Despite being banned from use in South Australia for many years, asbestos remains an ongoing threat to public health.
Asbestos fibres were widely used in the past because of their unique chemical and physical properties. They could protect against fire, corrosion, cold, acids, alkalis, electricity, noise, energy loss, vibration, salt water, frost, dust and even vermin.
Asbestos also had excellent friction and wear resistance, and so was used extensively in brake linings and clutch facings.
For a long time, the dangers of asbestos were not widely understood, but it is now well known that exposure can cause pleural plaques and thickening, asbestosis, lung cancer and mesothelioma.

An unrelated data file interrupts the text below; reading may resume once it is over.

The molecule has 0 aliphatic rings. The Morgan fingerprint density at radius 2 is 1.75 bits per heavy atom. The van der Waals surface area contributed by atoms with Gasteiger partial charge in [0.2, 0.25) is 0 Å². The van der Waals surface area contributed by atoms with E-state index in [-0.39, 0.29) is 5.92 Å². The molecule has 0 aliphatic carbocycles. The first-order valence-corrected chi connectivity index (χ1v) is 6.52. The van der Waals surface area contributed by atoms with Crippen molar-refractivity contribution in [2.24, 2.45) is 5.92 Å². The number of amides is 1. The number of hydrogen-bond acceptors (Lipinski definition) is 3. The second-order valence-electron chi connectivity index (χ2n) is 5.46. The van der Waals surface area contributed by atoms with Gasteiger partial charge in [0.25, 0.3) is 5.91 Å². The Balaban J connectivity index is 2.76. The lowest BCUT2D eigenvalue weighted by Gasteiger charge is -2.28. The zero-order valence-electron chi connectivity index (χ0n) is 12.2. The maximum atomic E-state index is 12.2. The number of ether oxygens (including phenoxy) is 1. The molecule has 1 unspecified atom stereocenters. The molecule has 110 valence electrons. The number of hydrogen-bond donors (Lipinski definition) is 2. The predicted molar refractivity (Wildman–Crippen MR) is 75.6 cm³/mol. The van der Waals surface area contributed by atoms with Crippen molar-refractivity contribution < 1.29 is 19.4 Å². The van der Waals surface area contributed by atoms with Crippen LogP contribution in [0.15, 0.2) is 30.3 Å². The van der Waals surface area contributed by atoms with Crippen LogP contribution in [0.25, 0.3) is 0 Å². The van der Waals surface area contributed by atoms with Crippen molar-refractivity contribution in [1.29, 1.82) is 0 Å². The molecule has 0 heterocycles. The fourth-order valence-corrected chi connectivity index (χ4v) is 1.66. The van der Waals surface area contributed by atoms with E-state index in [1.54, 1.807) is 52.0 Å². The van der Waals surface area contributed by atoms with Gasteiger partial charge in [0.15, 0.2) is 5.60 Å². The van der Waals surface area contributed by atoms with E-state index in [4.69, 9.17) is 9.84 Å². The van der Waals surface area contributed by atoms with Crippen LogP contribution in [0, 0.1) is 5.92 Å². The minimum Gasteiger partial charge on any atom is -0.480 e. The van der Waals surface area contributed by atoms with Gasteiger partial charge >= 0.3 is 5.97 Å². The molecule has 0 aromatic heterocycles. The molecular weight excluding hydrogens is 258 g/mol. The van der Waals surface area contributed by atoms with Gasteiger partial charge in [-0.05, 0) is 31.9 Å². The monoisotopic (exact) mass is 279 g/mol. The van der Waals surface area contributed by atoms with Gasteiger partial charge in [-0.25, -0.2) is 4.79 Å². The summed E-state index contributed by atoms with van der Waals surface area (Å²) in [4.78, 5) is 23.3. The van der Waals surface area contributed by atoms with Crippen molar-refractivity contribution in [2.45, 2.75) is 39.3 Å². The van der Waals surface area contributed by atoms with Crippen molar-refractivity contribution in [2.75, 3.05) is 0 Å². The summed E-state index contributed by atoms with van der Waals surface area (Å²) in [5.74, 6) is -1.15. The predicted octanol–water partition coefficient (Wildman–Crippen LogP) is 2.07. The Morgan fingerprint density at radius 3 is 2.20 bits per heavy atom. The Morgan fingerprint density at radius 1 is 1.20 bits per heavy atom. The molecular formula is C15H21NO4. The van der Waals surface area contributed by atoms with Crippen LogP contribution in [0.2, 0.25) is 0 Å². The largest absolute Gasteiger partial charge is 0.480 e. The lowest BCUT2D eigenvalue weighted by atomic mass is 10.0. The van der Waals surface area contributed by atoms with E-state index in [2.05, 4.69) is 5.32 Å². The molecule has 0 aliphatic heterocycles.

The scale of health risks associated with asbestos became publicly known after it had been widely used and many people had already been exposed. Asbestos-related diseases generally have a delay or lag period of about 20 to 40 years between first exposure and the onset of symptoms and detection of disease.
Asbestos becomes a health risk when fibres are released into the air and inhaled. It is unusual for an asbestos-related disease to develop from a single exposure. Generally a large, ongoing exposure to asbestos fibres is required.